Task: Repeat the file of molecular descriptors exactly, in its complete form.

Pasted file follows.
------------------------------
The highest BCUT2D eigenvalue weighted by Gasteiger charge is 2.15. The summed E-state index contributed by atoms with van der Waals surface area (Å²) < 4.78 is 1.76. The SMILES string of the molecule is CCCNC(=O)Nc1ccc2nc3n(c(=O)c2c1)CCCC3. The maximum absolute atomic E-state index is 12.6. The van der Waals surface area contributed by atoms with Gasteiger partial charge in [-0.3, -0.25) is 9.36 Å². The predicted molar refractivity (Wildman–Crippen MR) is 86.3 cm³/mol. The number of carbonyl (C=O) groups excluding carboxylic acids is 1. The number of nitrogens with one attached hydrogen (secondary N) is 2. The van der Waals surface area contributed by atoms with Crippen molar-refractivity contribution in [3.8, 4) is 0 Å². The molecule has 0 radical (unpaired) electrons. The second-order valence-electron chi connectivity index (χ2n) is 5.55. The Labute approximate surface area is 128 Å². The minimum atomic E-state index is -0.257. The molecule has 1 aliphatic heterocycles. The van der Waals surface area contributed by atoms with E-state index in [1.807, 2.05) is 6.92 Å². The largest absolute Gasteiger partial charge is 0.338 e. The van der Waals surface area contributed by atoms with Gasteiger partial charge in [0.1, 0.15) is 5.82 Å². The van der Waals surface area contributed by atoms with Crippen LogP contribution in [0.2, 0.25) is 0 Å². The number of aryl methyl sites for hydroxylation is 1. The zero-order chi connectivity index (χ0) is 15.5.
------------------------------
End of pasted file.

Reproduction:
The highest BCUT2D eigenvalue weighted by Gasteiger charge is 2.15. The summed E-state index contributed by atoms with van der Waals surface area (Å²) < 4.78 is 1.76. The SMILES string of the molecule is CCCNC(=O)Nc1ccc2nc3n(c(=O)c2c1)CCCC3. The maximum absolute atomic E-state index is 12.6. The van der Waals surface area contributed by atoms with Gasteiger partial charge in [-0.3, -0.25) is 9.36 Å². The predicted molar refractivity (Wildman–Crippen MR) is 86.3 cm³/mol. The number of carbonyl (C=O) groups excluding carboxylic acids is 1. The number of nitrogens with one attached hydrogen (secondary N) is 2. The van der Waals surface area contributed by atoms with Crippen molar-refractivity contribution in [3.8, 4) is 0 Å². The molecule has 0 radical (unpaired) electrons. The second-order valence-electron chi connectivity index (χ2n) is 5.55. The Labute approximate surface area is 128 Å². The minimum atomic E-state index is -0.257. The molecule has 1 aliphatic heterocycles. The van der Waals surface area contributed by atoms with E-state index in [1.807, 2.05) is 6.92 Å². The largest absolute Gasteiger partial charge is 0.338 e. The van der Waals surface area contributed by atoms with Gasteiger partial charge in [0.1, 0.15) is 5.82 Å². The van der Waals surface area contributed by atoms with Crippen LogP contribution in [0.2, 0.25) is 0 Å². The number of aryl methyl sites for hydroxylation is 1. The zero-order chi connectivity index (χ0) is 15.5.